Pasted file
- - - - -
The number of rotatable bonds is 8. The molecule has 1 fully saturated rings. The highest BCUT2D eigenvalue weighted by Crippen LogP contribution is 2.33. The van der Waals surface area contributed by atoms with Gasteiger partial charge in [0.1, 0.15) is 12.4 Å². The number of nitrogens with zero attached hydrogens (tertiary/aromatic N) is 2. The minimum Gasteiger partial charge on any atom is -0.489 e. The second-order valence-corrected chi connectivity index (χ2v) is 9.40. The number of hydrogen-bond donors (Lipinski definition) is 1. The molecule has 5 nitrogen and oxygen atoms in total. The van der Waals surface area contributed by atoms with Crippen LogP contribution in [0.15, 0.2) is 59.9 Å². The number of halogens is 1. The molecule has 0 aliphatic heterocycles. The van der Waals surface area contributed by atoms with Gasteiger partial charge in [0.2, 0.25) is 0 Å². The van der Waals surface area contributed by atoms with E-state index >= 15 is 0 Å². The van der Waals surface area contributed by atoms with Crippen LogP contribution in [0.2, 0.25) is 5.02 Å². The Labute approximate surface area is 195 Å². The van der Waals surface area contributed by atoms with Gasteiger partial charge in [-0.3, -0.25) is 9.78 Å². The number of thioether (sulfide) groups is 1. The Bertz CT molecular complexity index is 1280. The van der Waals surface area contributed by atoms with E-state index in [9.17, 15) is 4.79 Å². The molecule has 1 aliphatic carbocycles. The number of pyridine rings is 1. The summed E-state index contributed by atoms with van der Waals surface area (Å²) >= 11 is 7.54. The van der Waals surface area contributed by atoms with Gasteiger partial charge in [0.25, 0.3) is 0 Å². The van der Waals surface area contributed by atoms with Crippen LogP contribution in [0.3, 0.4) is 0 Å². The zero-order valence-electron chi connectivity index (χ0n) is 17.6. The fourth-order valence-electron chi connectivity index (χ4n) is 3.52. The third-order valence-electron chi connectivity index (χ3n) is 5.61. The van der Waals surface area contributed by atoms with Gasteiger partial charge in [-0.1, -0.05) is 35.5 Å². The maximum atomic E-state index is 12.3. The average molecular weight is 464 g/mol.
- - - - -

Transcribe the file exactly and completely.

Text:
The number of rotatable bonds is 8. The molecule has 1 fully saturated rings. The highest BCUT2D eigenvalue weighted by Crippen LogP contribution is 2.33. The van der Waals surface area contributed by atoms with Gasteiger partial charge in [0.1, 0.15) is 12.4 Å². The number of nitrogens with zero attached hydrogens (tertiary/aromatic N) is 2. The minimum Gasteiger partial charge on any atom is -0.489 e. The second-order valence-corrected chi connectivity index (χ2v) is 9.40. The number of hydrogen-bond donors (Lipinski definition) is 1. The molecule has 5 nitrogen and oxygen atoms in total. The van der Waals surface area contributed by atoms with Crippen LogP contribution in [0.15, 0.2) is 59.9 Å². The number of halogens is 1. The molecule has 0 aliphatic heterocycles. The van der Waals surface area contributed by atoms with Gasteiger partial charge in [0.2, 0.25) is 0 Å². The van der Waals surface area contributed by atoms with E-state index >= 15 is 0 Å². The van der Waals surface area contributed by atoms with Crippen LogP contribution in [0.2, 0.25) is 5.02 Å². The Labute approximate surface area is 195 Å². The van der Waals surface area contributed by atoms with Gasteiger partial charge in [-0.3, -0.25) is 9.78 Å². The number of thioether (sulfide) groups is 1. The Bertz CT molecular complexity index is 1280. The van der Waals surface area contributed by atoms with E-state index in [9.17, 15) is 4.79 Å². The molecule has 1 aliphatic carbocycles. The number of pyridine rings is 1. The summed E-state index contributed by atoms with van der Waals surface area (Å²) >= 11 is 7.54. The van der Waals surface area contributed by atoms with Gasteiger partial charge in [0.25, 0.3) is 0 Å². The van der Waals surface area contributed by atoms with Crippen LogP contribution in [0.3, 0.4) is 0 Å². The zero-order valence-electron chi connectivity index (χ0n) is 17.6. The fourth-order valence-electron chi connectivity index (χ4n) is 3.52. The third-order valence-electron chi connectivity index (χ3n) is 5.61. The van der Waals surface area contributed by atoms with Gasteiger partial charge in [-0.1, -0.05) is 35.5 Å². The maximum atomic E-state index is 12.3. The average molecular weight is 464 g/mol.